It was from a place called Gronks Grill and Bar, and was probably in the top 5 greasiest burgers I have ever had. It wasn't bad, other than that. I got through Duluth and found somewhere to camp in Gooseberry Falls State Park.

I had brought my hammock tent, and set it up, but it was chilly that night and I decided I would use my standard tent from then on. Yeah, I had two tents. I love the hammock, but it is limited when there aren't any trees around, and it can be a little chilly. Since it isn't that big, and Suffering had a lot of luggage space, I tossed it into one of the sidecases.

After breakfast I rode over to the Gooseberry Falls, where I met a couple of Harley riders from Delavan, only about 45 minutes from where I lived in Milwaukee. Dave and Beth were looking at waterfalls, and had tried to time their trip before the colors hit their peak and the area became crowded. There was some color already, but I didn't think the crowds were all that bad. They were also staying in hotels, Dave saying he was too old to be sleeping on the ground. I guess if you think you are, then you are.



The river was very low, and Beth mentioned hearing one of the other visitors, who said they came every year, had never seen it so low. I was in the riverbed for the above picture, and I wasn't the only one walking around down there.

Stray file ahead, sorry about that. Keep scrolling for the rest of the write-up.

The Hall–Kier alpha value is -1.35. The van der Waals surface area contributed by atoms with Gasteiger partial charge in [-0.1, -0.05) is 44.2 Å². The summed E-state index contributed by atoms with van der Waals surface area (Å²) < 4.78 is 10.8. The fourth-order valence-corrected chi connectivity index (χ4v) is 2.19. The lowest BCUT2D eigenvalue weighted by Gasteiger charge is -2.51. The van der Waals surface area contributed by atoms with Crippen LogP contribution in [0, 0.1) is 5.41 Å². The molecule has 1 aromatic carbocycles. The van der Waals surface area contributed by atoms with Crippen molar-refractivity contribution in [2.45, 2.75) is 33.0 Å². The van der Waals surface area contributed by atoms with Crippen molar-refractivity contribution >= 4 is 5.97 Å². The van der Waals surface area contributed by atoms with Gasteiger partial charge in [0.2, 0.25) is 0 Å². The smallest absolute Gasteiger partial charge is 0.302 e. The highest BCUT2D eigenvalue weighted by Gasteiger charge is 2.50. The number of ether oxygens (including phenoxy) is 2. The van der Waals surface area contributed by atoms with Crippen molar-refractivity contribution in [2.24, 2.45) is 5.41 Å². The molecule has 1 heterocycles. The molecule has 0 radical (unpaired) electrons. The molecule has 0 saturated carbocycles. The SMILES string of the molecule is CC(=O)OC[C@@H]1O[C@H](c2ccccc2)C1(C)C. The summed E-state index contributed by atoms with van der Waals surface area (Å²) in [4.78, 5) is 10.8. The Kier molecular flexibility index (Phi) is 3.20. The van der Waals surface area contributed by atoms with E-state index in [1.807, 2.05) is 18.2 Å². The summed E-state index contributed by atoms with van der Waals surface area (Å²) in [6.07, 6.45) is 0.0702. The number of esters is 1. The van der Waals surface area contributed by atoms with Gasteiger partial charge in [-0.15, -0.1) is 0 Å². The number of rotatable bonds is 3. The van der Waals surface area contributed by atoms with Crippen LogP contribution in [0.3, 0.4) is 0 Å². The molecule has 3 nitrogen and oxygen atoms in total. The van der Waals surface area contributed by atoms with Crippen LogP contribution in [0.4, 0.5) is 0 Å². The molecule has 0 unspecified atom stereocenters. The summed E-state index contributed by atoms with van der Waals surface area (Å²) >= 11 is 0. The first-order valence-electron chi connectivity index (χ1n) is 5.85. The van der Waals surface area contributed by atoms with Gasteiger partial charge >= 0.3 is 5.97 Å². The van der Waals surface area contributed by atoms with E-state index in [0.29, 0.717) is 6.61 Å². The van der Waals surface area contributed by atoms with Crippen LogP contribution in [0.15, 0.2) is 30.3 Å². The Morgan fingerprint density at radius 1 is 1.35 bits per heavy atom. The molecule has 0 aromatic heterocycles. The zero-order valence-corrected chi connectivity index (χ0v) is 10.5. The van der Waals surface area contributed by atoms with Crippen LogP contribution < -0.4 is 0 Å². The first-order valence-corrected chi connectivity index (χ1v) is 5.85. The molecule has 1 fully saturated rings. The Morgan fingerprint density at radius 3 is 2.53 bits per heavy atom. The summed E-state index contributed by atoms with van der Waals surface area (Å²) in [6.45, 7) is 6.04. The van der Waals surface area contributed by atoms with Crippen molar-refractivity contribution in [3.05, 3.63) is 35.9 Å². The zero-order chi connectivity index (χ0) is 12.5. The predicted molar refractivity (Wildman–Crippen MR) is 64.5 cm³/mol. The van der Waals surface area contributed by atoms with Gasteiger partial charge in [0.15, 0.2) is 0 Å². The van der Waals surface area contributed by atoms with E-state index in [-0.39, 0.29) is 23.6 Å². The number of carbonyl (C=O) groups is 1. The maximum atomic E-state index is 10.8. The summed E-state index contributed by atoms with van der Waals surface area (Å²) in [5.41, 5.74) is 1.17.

Gooseberry has three waterfalls. Upper, middle and lower. That was the middle, and this the lower.



The upper falls were a short hike, and I was a little sweaty when I reached in, still bundled up for the morning. The upper falls themselves were definitely larger than the lower two, but only just.



I was on the road a little later than planned, talking to Dave and Beth. I took the time to strip off some layers before hitting the road, and then had to stop later and put them back on. Walking was warm, sitting on the bike wasn't.

I reached the Grand Portage National Monument and stopped to look around. I wasn't sure what the monument was about, but that was a good reason to stop.



In fact, the monument was about the beaver pelt trade. The pelts were the gold rush of their day, and beavers were hunted almost to extinction along the north shore. The trappers would use small canoes to reach the Grand Portage area, where the pelts were bought by the company and moved into larger vessels for transport on the Great Lakes.